COACH MCDONNELL: Well, very happy to be 1-0. It’s the first time in the history of our program even though it’s something we talk about often, you know the 1-0, 1- 0 game, but we’re mostly alluding to the regionals. So I’m obviously very happy, very proud of these guys. Knew Texas A&M was not going to fold. You put up a 5 spot with Brendan McKay, you know some teams will cave, they were not going to do that and battled back. Had a lot of great at-bats against them. Fortunately our bullpen stepped up, as it’s done all year, and we trust our bullpen, and Brendan handed the ball over to Sam and Sam to Lincoln and then offensively we kept competing. It wasn’t the best game of the year, but we understand now as we’ve seen two on TV and played in one, these games aren’t always the cleanest. There’s too much competition. Everybody is playing too hard. It’s not supposed to be smooth and easy. You just gotta grind it out. And I thought today our guys did a really good job of grinding it out. Q. Colby, what is going through your mind when you’re at the plate and there’s two outs, how do you keep yourself in the zone? COLBY FITCH: Really just thought about staying really short today, not trying to do too much with it. Like I say, I got down early in some counts on some really good pitches. And then just shortened up and try to do as less — as least as possible and try to move the baseball. Q. Brendan, how did you feel about your stuff today? BRENDAN MCKAY: Early on it was working well. First hit of the game 11 or 12 pitches and probably 90 to 95 percent of them were quality pitches, and he was just making good swings to keep moving the count and keep working the count to get a pitch to where he could handle, and he finally got one he could handle a little more. And he got on base. But outside of that I worked out of a lot of jams. It’s hard to pitch effectively when you’re in jams like that. But I think throughout your career you learn how to pitch and how to minimize, which worked today. Q. Brendan, obviously you’ve had a lot going on this week with the draft and all these awards and interviews and all that kind of stuff. Was it nice for you just to be able to get out there and play baseball today? What was kind of your mindset and your comfort level out there? BRENDAN MCKAY: Yeah, absolutely. Since the moment we landed here in Louisville on Thursday or in Omaha on Thursday it was kind of nice just running around, Coach Mack and I went to dinner with the Dick Howser Award Committee people and press conferences on Friday and Saturday, a rush of doing stuff. And today you wake up you’ve got that feeling in your heart, wow, you’re going to play in Omaha again and finally play somebody else since last Saturday or what have it. So it was a good feeling to wake up and know we were playing today. Q. Devin, just talk about the experience coming out in Game 1 and what the whole environment seemed like for you guys when you were taking the field? DEVIN HAIRSTON: It was exciting for sure. I remember when the guy hit the double down the right field line for A&M, I’d never been in a stadium that was that loud before. But you know it was just exciting. This is what we live for. This is what we’ve worked so hard for. And we got to kind of manage that excitement and turn it into focus, I guess, for nine innings or however many innings we have to play each game and make sure we get the job done. Q. Devin, you guys have had a couple of teams try to come back and take away early leads from you this postseason, I think Radford did it and maybe one other team in the regionals as well. How do you maintain that focus? Like you said, you have this atmosphere added to it as well. So how did you guys do that today? DEVIN HAIRSTON: I think we’ve had a lot of preparation for moments like that. You know, we practice hard, have controlled scrimmages all the time which kind of mimic the situations that we face in games like that. So I think we’re just prepared and we have the confidence and we trust in all the preparation that we’ve had. And so when those moments do arise, we’re prepared for them. Q. Brendan, your at-bat in the second inning looked like they didn’t want to give you anything to pull. Were you thinking you might be going the opposite field there? BRENDAN MCKAY: First time through the order you’re just trying to feel out the zone a little bit. I had an idea of the zone from throwing in the first inning. I kind of understood that zone wasn’t giving much either way. And it was a fairly straight-up zone. So I was just looking for something that you could handle. He spotted well and he kept the ball down in the zone. So I think somebody said I watched the replay and that ball was dotted on the black. I don’t know how you hit it that well. And it’s the game of baseball. People make perfect pitches and guys figure out a way to hit them. It’s weird. Q. Colby, what did you see behind the plate today from Lincoln and Sam in the bullpen, what made them so effective? COLBY FITCH: They just came right at the guys. There was no dillydallying around with them. They kind of got the first pitch strikes the majority of the time and then after that they were allowed or they were able to kind of work the counts and work the hitters, and the way Coach Williams wanted them to, but I think for the majority of the time getting the first pitch and strike and work from there. THE MODERATOR: Thank you. Questions for Coach. Q. Dan, we talked so much about Brendan and Colby and some of these other guys this season, but what has Sam meant to this team? He did a great job out of the bullpen there. COACH MCDONNELL: I thought Lincoln spoke well when he received the Stopper of the Year award. He congratulated the bullpen, because he recognizes how talented our bullpen is. And anytime you have a great closer, you gotta have a bridge to get to him. And something we take a lot of pride in. I think Sam’s been the X factor, a little under the radar. I think he just received a Third Team All-American. But when you look at the numbers, they’re very impressive. And just sometimes when you’re in that first out of the bullpen or middle relief role, it’s just not as sexy, you don’t get as much attention. But clearly Sam’s been hot all year, and we feel, we trust them, but we also — Wolf and Sparger and Elliott, the guys that didn’t pitch today, it was a good feeling. The question was asked are you going to take one of your starters and move them into the bullpen. And I don’t blame teams for doing that. But I said no, we’re not. We really like our bullpen; we’re not going to mess with what we have going there. We trust those guys. Q. Looked like the bottom half of your lineup was almost the tablesetters today. I guess how much of an impact did they have on your offensive output? COACH MCDONNELL: I think all the teams that are here, it’s what — there’s not a lot that separates you from teams that necessarily don’t make it. But the top teams in the country really have good bottom of the half, the lineup. I thought A&M did a good job, because we contained their first three hitters, and then it seemed like it was the second half. Right through the middle and the bottom, we struggled with. And all year, we got Josh Stowers sitting in the 8 hole. It’s probably going to be a middle of the lineup hitter guy for us and Colin Lyman, a senior in the 7 spot. So it’s something that throughout the year it’s the difference. Everybody is good 1 through 5 across the country. It’s usually that 6 through 9 that can separate you from being a good club to a special club. Q. Colby, top half of the order, who made the difference for you guys. Seems like it’s someone different every single game who is really doing it for you. So what does the depth in your lineup mean coming into Omaha? COACH MCDONNELL: You have to. In the regionals, there’s three or four guys that are super hot. In the supers you get a couple guys that are really hot. If you live and die off a few players, unfortunately you’re going to fail because the great hitters still only hit 70 percent of the time or maybe 40 percent at the most, but you have to have the balance up and down your lineup. I said it before the season started, even losing Solak, Ray, Smith, Tiberi, all those hitters, it’s still amazing we were still pretty old this year. We have a freshman in the 9 hole today. But we still have a lot of old guys in the lineup with the two seniors, Lyman and Taylor, and that big junior class, with Fitch, McKay and Hairston, they were up here, along with Ellis. And then you’ve got the sophomores in Mann and Stowers. So I think the age of the lineup definitely helps us. Q. You mentioned just the significance of going 1-0 here in Omaha. Obviously 10 years ago, the win against Mississippi State, what do you remember just about that day, the events, the emotions and all that, and how does that kind of compare to today getting this win today? COACH MCDONNELL: For me, we’ve got two wins in Omaha. And that he both have been on Sunday. They’ve both been on Father’s Day. My dad was here in 2007 with my Uncle Rich. Even though he wasn’t in the best shape, he was here, and I got great memories of that. So today in my back pocket I kept the funeral card from my dad, it’s an Irish blessing. My dad was a good Irishman and he loved life. I remember putting that in my back pocket thinking my dad would love this today. So Father’s Day has been very good to the Cardinals. Q. Last night when you watched the teams that jumped out to the lead and kind of — I mean, they gave it away, they made mistakes, let things back in the game. Did you emphasize executing pitches executing the field knowing when you jumped out with that 5-0 lead? COACH MCDONNELL: Was just aware teams are not packing it in. There’s no way. They’re just not packing it in. They’re too confident and too talented, too much pride and too well coached. I was well aware after the 5-0 lead the way they were coming out swinging it, cut it to 5-2 and we had a hiccup that evening. We had first and second. We didn’t get a bunt down. We had a guy picked off. We don’t come away with a run and that just gave them momentum. So we talk about it. We address that stuff with our players, and the emphasis in the postseason is we’re playing every pitch, every out, every inning as if it’s our last. And we don’t say that by putting pressure on them, but it’s about — you heard Devin talk, it’s just the focus, you just want them to stay focused. You don’t want them taking their bat to the field. There’s no time to feel sorry for themselves. So all the things coaches preach throughout the year, you just hope it really sinks in in the postseason and you have to play every pitch. Q. What was the decision between putting Lavey in to pinch hit and Summers in to pinch run? COACH MCDONNELL: You know, Fitz is a really good player, but I felt like their — I don’t mind ending the game with McKay on the field, McKay and Ellis, the two juniors. So it was an opportunity to get a young hitter in at-bat. Lavey is a good right-hand hitter. We planned to move Fitz to short next year and Lavey will fight his tail off to be the third baseman. So as coaches these kids work really hard. You can’t play them all. But when you get opportunities to play guys you want to play them. Summers is my senior baserunner, phenomenal defender in the outfield, phenomenal baserunner, and I said it on the postgame radio show, because people are listening to Sean, they can’t visualize what’s happening. But if you’re in the stands and I don’t take for granted Ryan Summers scoring on that ball. A lot of base runners won’t score on that ball. That’s what we call a one-out read. We work on one-out reads every single day. The most important base running activity in all of baseball is the one-out read, when a guy gets a base hit, can you score from second? And I just thought that run was huge. So for me I was glad to get a couple of guys on the field, and not only did we get them on the field but they helped us score run, and that just shows the trust that I have for our players and the depth that we have. THE MODERATOR: Thank you.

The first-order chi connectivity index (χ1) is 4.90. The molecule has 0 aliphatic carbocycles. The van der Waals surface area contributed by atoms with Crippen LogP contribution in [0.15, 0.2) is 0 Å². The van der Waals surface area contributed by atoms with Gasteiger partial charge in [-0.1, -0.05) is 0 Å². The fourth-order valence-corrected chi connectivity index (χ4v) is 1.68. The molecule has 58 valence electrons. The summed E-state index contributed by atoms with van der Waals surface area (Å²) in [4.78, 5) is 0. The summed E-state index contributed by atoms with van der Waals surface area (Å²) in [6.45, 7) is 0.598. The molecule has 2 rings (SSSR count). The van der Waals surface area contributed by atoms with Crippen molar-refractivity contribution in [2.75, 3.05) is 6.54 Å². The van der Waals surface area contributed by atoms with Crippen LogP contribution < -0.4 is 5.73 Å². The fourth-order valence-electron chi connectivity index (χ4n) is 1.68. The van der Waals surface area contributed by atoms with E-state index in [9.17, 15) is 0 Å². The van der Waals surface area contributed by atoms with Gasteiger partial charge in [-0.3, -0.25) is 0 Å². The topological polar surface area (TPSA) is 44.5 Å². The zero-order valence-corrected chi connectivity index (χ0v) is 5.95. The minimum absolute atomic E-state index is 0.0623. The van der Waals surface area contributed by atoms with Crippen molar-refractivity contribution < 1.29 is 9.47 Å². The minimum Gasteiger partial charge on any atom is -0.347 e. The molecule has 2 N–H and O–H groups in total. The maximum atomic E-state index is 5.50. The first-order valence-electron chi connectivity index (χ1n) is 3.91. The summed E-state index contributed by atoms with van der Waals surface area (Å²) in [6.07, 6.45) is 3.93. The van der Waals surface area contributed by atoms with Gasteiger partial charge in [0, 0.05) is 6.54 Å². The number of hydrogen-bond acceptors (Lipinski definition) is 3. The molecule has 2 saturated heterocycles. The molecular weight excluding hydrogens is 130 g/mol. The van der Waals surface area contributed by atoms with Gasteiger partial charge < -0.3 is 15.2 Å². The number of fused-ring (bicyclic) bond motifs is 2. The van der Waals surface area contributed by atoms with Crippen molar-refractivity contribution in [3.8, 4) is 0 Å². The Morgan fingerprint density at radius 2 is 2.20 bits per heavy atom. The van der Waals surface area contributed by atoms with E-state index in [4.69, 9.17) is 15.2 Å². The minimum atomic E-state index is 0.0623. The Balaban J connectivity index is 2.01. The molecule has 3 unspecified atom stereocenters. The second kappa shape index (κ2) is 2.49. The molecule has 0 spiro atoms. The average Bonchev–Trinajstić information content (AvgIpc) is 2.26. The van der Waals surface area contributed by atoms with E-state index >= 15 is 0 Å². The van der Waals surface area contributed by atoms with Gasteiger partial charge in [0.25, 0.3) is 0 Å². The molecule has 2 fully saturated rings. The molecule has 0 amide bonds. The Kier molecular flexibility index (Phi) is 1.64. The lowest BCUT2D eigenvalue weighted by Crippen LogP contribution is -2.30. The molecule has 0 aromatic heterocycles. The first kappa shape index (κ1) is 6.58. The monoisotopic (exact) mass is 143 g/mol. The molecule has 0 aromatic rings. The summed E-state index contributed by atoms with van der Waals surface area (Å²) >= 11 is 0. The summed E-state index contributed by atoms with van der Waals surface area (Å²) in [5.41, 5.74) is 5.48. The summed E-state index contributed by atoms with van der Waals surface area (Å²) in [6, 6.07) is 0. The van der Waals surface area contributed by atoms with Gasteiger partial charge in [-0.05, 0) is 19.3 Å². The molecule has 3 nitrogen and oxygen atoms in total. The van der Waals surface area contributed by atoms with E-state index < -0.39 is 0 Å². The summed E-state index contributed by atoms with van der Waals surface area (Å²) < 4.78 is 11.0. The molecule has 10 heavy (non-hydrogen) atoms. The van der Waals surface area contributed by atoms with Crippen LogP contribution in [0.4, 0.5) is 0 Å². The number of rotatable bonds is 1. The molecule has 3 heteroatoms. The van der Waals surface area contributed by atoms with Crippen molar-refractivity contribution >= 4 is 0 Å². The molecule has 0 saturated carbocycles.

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@UofLSheriff50. Louisville native, University of Louisville Business School Grad c/o 2004. Co-Founder of TheCrunchZone.com